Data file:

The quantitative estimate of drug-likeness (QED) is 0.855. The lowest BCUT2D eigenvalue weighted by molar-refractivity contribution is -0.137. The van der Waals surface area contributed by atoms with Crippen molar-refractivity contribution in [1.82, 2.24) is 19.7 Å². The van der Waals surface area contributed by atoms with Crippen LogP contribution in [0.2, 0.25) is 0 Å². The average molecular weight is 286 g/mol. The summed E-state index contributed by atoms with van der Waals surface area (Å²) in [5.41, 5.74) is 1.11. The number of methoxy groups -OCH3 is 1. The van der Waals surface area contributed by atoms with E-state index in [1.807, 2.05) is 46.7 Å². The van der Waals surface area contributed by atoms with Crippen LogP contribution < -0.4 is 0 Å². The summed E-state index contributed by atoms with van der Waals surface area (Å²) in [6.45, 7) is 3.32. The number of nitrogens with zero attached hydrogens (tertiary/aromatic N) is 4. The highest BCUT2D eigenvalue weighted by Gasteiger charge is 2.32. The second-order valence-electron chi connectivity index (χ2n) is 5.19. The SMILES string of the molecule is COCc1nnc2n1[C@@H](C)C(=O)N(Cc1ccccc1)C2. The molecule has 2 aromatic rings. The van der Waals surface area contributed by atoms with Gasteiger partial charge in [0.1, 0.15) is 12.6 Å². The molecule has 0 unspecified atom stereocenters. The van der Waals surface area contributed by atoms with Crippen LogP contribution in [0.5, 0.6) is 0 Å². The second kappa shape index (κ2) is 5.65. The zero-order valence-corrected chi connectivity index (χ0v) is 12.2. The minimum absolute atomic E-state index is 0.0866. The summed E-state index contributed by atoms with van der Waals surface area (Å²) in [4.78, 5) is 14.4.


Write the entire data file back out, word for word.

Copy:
The quantitative estimate of drug-likeness (QED) is 0.855. The lowest BCUT2D eigenvalue weighted by molar-refractivity contribution is -0.137. The van der Waals surface area contributed by atoms with Crippen molar-refractivity contribution in [1.82, 2.24) is 19.7 Å². The van der Waals surface area contributed by atoms with Crippen LogP contribution in [0.2, 0.25) is 0 Å². The average molecular weight is 286 g/mol. The summed E-state index contributed by atoms with van der Waals surface area (Å²) in [5.41, 5.74) is 1.11. The number of methoxy groups -OCH3 is 1. The van der Waals surface area contributed by atoms with E-state index in [1.807, 2.05) is 46.7 Å². The van der Waals surface area contributed by atoms with Crippen LogP contribution < -0.4 is 0 Å². The summed E-state index contributed by atoms with van der Waals surface area (Å²) in [6.45, 7) is 3.32. The number of nitrogens with zero attached hydrogens (tertiary/aromatic N) is 4. The highest BCUT2D eigenvalue weighted by Gasteiger charge is 2.32. The second-order valence-electron chi connectivity index (χ2n) is 5.19. The SMILES string of the molecule is COCc1nnc2n1[C@@H](C)C(=O)N(Cc1ccccc1)C2. The molecule has 2 aromatic rings. The van der Waals surface area contributed by atoms with Gasteiger partial charge in [0.1, 0.15) is 12.6 Å². The molecule has 0 unspecified atom stereocenters. The van der Waals surface area contributed by atoms with Crippen LogP contribution in [0.5, 0.6) is 0 Å². The second kappa shape index (κ2) is 5.65. The zero-order valence-corrected chi connectivity index (χ0v) is 12.2. The minimum absolute atomic E-state index is 0.0866. The summed E-state index contributed by atoms with van der Waals surface area (Å²) in [4.78, 5) is 14.4.